Love and scandal are the best sweeteners of tea. —Henry Fielding

11 September 2006

Walk on the Wild Side

So I've been told by my writing teacher that "the blog is a good idea, but..." and she rolled her eyes a little bit into the back of her head and said, "you really need to keep your critical writing muscle strong." Now, I'm not quite sure what she means, although I know for a fact I shouldn't have used italics just then. It's frowned upon in academic circles, doncha know: we're supposed to create emphasis with the words we use and not fall back on the crutch of italics. Anyway, I thought I would take some time out and try to actually write a film review. It's the closest thing I can probably come to critical writing at the present time, so, here goes.

1962 saw a lot of great movies. Lawrence of Arabia won the Best Picture Oscar that year, but 1962 also boasts Long Day's Journey into Night, To Kill a Mockingbird, The Music Man, The Manchurian Candidate, Days of Wine and Roses, Sweet Bird of Youth, and one of the masterpieces of cinematic camp, Whatever Happened to Baby Jane? Tragically forgotten among these films (most of them gems) is a story of doomed romance and a delicious exercise in high camp that ought not to be ignored by film lovers: Edward Dmytryk's Walk on the Wild Side.
Walk on the Wild Side follows a young, green drifter named Dove Linkhorn (Manchurian's Laurence Harvey) with a pocket full of cash as he hitches his way through Texas on his way to New Orleans. Dove has his sights set on the love of his childhood, Hallie (French beauty Capucine). Dove is aided early on by a young drifter named Kitty (Jane Fonda) and café-owner Teresina (Anne Baxter). Kitty helps Dove into town and Teresina sets Dove up with a steady job and a lot of home-cooked meals. Both women immediately fall for our young hero, but he only has eyes for Hallie and refuses to rest until he finds her.
We find Hallie before Dove does. She is working as a high-class prostitute in a place called the Doll House, wasting away her talents (she's a sculptress) and spending most of her time pouting. The madam of the Doll House, Jo (Barbara Stanwyck), is clearly in love with Hallie and will do anything to keep her favorite trick in her employ. From here the conflict centers around the question of whether or not Hallie and Dove will run off together or whether Jo will prevent them somehow with the aid of her hired muscle.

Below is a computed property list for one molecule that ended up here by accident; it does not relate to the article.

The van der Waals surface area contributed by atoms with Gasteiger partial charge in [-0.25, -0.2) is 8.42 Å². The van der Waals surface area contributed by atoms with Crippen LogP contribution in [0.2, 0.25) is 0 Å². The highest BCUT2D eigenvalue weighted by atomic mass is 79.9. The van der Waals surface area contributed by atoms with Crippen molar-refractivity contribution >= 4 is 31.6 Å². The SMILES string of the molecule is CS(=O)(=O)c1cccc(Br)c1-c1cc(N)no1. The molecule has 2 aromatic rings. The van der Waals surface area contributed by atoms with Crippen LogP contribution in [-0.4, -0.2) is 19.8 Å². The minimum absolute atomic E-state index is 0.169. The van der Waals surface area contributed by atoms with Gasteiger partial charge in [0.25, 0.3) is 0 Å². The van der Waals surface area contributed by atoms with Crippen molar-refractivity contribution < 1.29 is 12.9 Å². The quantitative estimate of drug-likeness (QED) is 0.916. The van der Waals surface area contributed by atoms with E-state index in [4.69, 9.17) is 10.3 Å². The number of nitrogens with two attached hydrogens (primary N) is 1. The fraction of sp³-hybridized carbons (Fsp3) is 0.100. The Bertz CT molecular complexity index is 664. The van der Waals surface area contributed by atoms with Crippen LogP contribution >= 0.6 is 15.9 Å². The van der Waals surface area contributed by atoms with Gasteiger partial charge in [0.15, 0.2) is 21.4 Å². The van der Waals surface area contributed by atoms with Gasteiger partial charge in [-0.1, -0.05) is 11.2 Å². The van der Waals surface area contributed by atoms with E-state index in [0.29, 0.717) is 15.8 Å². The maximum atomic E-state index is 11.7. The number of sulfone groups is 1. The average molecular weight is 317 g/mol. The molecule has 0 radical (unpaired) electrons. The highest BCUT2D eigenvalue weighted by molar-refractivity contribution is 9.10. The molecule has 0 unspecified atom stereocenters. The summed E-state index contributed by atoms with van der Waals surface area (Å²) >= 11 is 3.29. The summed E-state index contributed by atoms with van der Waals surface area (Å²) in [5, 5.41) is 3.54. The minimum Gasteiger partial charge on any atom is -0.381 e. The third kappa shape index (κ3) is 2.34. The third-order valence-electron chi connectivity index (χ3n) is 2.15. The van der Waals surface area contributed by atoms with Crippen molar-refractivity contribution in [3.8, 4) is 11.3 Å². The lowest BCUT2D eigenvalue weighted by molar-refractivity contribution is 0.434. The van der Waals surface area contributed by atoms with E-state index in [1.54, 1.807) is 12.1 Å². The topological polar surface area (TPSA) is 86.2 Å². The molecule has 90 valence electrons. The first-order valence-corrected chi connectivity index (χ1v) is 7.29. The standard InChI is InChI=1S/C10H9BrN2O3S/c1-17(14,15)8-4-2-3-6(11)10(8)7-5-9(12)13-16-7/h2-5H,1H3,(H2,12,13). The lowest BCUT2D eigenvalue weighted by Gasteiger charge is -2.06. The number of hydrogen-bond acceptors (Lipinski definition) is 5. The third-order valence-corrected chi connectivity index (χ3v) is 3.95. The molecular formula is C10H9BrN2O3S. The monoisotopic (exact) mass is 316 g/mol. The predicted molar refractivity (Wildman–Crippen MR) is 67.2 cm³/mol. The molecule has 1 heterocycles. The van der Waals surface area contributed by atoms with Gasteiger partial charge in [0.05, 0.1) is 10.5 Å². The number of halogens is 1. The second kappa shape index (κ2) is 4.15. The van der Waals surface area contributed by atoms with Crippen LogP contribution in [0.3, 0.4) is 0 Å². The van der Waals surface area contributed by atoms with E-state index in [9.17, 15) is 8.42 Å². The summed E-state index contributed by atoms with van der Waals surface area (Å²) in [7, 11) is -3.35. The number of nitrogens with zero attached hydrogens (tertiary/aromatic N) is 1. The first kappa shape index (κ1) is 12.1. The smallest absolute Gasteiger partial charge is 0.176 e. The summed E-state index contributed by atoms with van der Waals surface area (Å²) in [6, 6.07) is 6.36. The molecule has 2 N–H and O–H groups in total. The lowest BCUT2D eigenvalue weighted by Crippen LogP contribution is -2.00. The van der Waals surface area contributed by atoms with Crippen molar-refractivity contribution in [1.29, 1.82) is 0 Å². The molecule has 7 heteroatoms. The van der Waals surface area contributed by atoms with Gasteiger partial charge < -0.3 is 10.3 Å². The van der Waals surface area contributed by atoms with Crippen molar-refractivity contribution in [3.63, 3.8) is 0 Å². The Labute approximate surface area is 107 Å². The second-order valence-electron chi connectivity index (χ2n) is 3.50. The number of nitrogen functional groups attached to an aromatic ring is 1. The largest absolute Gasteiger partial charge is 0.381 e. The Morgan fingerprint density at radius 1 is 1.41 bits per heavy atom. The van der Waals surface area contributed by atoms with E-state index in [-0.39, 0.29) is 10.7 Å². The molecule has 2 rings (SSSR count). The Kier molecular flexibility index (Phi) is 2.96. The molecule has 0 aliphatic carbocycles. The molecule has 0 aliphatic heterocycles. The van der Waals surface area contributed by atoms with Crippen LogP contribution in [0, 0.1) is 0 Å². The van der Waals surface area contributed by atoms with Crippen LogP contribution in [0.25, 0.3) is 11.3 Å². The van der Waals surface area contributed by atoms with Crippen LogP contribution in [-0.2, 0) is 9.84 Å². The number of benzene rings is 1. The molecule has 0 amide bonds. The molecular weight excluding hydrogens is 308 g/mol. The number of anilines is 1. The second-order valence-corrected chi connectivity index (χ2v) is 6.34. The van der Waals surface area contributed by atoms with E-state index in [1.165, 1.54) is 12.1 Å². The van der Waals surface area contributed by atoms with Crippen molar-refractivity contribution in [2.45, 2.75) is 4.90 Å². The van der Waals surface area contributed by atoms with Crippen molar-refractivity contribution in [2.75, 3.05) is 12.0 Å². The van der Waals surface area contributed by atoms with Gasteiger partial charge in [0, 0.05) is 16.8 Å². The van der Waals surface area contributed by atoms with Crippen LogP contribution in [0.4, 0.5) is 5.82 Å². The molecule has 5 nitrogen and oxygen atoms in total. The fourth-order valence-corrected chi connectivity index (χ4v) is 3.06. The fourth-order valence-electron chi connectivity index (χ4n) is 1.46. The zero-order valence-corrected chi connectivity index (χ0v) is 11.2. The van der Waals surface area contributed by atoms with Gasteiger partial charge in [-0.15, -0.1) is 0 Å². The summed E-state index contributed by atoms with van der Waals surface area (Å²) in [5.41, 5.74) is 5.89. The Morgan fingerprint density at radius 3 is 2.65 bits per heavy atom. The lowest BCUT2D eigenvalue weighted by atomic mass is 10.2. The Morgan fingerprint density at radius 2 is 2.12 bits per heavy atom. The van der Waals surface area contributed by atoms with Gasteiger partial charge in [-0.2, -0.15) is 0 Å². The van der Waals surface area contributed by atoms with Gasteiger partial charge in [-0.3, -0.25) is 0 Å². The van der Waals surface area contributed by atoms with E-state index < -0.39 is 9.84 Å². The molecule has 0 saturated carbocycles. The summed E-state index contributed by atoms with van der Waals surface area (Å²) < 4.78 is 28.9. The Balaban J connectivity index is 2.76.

Saul Bass designed the titles for Walk on the Wild Side and they beautifully set the film up to be exactly what it turns out to be: very high camp. As the titles roll at the top of the film, we follow a black cat wandering through a cement wilderness, finally coming upon a white cat, fighting it and claiming its territory. This actually might be the problem with the film. The cat in the titles is clearly Kitty, the film's best-drawn role, but the film itself doesn't follow the story of Kitty. Fonda is superb in the role and the character has all of the best lines, but the film isn't really about her at all.
Dmytryk sets up a story about a man with a fire in his belly and a woman on his mind. Neither of these two (star-crossed) lovebirds is represented by the cat in the title sequence, and our drifter's story is overwhelmed by the female presence on the screen. The only real rival for the ideal woman of the film, Hallie, is another woman: Jo, the madam of the brothel and the villain of the piece. Perhaps, though, it is Laurence Harvey who is to blame for this overpowering. He is not a strong enough performer to share the screen with the likes of Anne Baxter, Jane Fonda and Barbara Stanwyck. He seems to dominate the action very well when he is paired with Capucine, but when sharing screentime with one of the greats, Harvey's Dove looks like exactly that.
All of this feminine energy leads the film directly toward the neighborhood of camp. Eventually, the catfight in the titles must be played out on screen. The callgirls have a brawl in the saloon and the women say things like "he only ever thought of you; he never would've touched me." The film's lesbian character is worthy of note as a kind of milestone in film. Lesbian characters had appeared before on screen (The Children's Hour comes to mind) and would again (two years later in The Night of the Iguana), but Stanwyck's Jo is a hard, sad, difficult woman in love with a heartless, heterosexual woman and she doesn't have a chance. It's an old-world, campy performance, but one that feels possible and real. What else would a lesbian in the 1930's do?
Of course, the real revelation in the film is Jane Fonda as Kitty. The character's arc is wide and she has the chance to play both the scared, desperate child and the scary realist. It doesn't hurt that she looks stunning at twenty-four. But she plays Kitty with a fearlessness not to be expected from an actress with as little experience as she had. She would play a similar desperate type several years later in They Shoot Horses, Don't They?, but it's clear even with this 1962 film why this woman's career took off. She looks like she plans on conquering the world.

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